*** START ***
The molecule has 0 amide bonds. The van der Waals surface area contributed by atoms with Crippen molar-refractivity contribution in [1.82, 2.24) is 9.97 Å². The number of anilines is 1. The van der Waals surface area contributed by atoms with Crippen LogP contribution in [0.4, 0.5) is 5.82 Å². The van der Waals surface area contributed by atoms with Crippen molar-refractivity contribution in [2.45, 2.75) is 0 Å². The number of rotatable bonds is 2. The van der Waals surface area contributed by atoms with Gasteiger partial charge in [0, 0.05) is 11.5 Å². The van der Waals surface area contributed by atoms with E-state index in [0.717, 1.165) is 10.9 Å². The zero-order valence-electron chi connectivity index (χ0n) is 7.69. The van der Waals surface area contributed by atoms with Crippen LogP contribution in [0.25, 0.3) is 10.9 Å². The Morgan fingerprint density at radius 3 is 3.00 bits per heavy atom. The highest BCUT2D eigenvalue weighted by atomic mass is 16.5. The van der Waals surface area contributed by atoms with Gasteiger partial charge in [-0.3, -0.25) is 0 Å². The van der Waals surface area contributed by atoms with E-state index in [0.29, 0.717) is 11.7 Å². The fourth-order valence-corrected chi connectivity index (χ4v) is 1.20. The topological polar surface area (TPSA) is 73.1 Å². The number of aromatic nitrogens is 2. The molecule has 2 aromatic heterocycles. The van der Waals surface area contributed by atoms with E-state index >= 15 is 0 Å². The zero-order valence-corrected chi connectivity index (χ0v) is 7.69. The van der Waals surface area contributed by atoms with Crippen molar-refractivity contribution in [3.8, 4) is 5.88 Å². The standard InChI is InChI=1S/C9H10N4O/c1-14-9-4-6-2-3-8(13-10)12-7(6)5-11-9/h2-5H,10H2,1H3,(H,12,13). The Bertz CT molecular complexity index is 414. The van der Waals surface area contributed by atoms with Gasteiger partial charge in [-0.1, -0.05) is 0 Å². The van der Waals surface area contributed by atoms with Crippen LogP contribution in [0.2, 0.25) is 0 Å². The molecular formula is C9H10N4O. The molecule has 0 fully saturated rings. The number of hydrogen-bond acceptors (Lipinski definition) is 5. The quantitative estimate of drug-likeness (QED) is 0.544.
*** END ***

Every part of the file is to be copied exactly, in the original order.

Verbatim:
The molecule has 0 amide bonds. The van der Waals surface area contributed by atoms with Crippen molar-refractivity contribution in [1.82, 2.24) is 9.97 Å². The number of anilines is 1. The van der Waals surface area contributed by atoms with Crippen LogP contribution in [0.4, 0.5) is 5.82 Å². The van der Waals surface area contributed by atoms with Crippen molar-refractivity contribution in [2.45, 2.75) is 0 Å². The number of rotatable bonds is 2. The van der Waals surface area contributed by atoms with Gasteiger partial charge in [0, 0.05) is 11.5 Å². The van der Waals surface area contributed by atoms with E-state index in [0.717, 1.165) is 10.9 Å². The zero-order valence-electron chi connectivity index (χ0n) is 7.69. The van der Waals surface area contributed by atoms with Crippen LogP contribution in [0.25, 0.3) is 10.9 Å². The Morgan fingerprint density at radius 3 is 3.00 bits per heavy atom. The highest BCUT2D eigenvalue weighted by atomic mass is 16.5. The van der Waals surface area contributed by atoms with Gasteiger partial charge in [-0.3, -0.25) is 0 Å². The van der Waals surface area contributed by atoms with E-state index in [0.29, 0.717) is 11.7 Å². The fourth-order valence-corrected chi connectivity index (χ4v) is 1.20. The topological polar surface area (TPSA) is 73.1 Å². The number of aromatic nitrogens is 2. The molecule has 2 aromatic heterocycles. The van der Waals surface area contributed by atoms with E-state index >= 15 is 0 Å². The zero-order valence-corrected chi connectivity index (χ0v) is 7.69. The van der Waals surface area contributed by atoms with Crippen molar-refractivity contribution in [3.8, 4) is 5.88 Å². The standard InChI is InChI=1S/C9H10N4O/c1-14-9-4-6-2-3-8(13-10)12-7(6)5-11-9/h2-5H,10H2,1H3,(H,12,13). The Bertz CT molecular complexity index is 414. The van der Waals surface area contributed by atoms with Gasteiger partial charge in [-0.1, -0.05) is 0 Å². The van der Waals surface area contributed by atoms with Crippen LogP contribution in [0.2, 0.25) is 0 Å². The molecular formula is C9H10N4O. The molecule has 0 fully saturated rings. The number of hydrogen-bond acceptors (Lipinski definition) is 5. The quantitative estimate of drug-likeness (QED) is 0.544.